The art of portrait painting in oil colours
This informative book on portrait painting has been preserved for generations and fully deserves to to be available to all portrait artists online. While the art of portraiture has moved on, much of what was written is still valid and relevant to the modern day portrait painter.
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There is little difficulty in laying the dead colouring of the hair. If the colour be fair-a light brown, for instance-the lights will be warm, and it would be well to lay them with a tint heightened by Naples Yellow, brought up to the highest tints by a little White. The shades and hues of light hair are of great diversity; we find them sometimes flaxen and rather cold than warm, especially in the lights ; but when the hair is darker, and of a light auburn or chestnut colour, it will be necessary to paint the lights with a strong tint of Yellow.
In painting black or very dark brown hair, almost any of the deep warm colours may be used with Black. The reflections of hair of this colour are cold, and graduate in a ratio inverse to the depth of tone in the shades, until from the most intensely black hair we find cast the most brilliant and coldest reflection, the effect being enhanced by the blackness of the hair.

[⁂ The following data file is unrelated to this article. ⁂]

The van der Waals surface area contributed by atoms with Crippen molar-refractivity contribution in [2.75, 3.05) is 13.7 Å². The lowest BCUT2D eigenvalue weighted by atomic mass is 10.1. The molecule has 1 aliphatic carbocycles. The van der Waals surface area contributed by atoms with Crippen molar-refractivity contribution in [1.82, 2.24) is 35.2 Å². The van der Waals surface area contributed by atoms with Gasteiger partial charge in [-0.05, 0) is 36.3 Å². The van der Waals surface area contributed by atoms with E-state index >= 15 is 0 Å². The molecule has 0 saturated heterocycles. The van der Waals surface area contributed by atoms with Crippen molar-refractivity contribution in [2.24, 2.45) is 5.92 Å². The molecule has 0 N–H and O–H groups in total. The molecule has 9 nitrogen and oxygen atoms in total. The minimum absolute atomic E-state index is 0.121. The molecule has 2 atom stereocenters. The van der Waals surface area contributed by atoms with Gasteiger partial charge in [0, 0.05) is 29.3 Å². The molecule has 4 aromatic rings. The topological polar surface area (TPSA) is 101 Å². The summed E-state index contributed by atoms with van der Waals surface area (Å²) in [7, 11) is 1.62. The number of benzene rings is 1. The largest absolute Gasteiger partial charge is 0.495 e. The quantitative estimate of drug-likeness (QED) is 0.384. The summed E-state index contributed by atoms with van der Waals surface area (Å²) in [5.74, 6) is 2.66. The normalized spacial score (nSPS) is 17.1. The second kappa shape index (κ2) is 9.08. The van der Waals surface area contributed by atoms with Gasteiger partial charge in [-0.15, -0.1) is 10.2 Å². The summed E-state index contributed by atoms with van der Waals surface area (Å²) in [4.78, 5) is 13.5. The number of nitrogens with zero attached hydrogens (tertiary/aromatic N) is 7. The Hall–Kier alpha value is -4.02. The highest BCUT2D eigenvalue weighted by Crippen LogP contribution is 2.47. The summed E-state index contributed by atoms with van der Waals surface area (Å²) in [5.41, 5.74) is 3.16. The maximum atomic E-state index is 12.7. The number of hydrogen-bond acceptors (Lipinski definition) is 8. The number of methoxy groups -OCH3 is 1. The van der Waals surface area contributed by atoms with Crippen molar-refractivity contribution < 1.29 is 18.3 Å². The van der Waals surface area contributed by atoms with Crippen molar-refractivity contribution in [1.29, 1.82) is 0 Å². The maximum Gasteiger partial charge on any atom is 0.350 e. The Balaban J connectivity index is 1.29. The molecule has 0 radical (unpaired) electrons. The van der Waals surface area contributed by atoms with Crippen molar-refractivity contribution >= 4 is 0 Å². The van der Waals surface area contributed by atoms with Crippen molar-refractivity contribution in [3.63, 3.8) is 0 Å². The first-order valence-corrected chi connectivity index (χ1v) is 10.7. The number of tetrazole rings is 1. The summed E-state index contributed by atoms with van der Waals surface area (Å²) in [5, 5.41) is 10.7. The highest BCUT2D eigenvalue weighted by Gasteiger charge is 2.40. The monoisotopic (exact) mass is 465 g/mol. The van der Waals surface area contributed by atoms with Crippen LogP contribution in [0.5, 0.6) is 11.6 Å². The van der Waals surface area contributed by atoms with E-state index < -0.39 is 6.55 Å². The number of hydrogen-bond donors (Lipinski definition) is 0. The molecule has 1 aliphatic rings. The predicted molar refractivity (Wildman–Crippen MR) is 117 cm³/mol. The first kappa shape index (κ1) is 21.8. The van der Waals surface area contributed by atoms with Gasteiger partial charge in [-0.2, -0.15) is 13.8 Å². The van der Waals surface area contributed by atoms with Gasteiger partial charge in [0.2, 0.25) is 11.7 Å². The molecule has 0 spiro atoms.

In the first painting of the hair little more can be done than to rub in the forms and markings as nearly as possible to the dispositions intended to be maintained.
About John Payne
I’ve been a professional portrait artist for the last 12 years but have been painting for a lot longer . I started out by painting nothing but seascapes and still do the odd one from time to time , I then moved onto landscapes and wildlife paintings before I finally decided to concentrate on portraits.
I get commissioned to paint a lot of pets , mainly dogs – but I also get to paint a fair amount of portraits of people.
more about John John Payne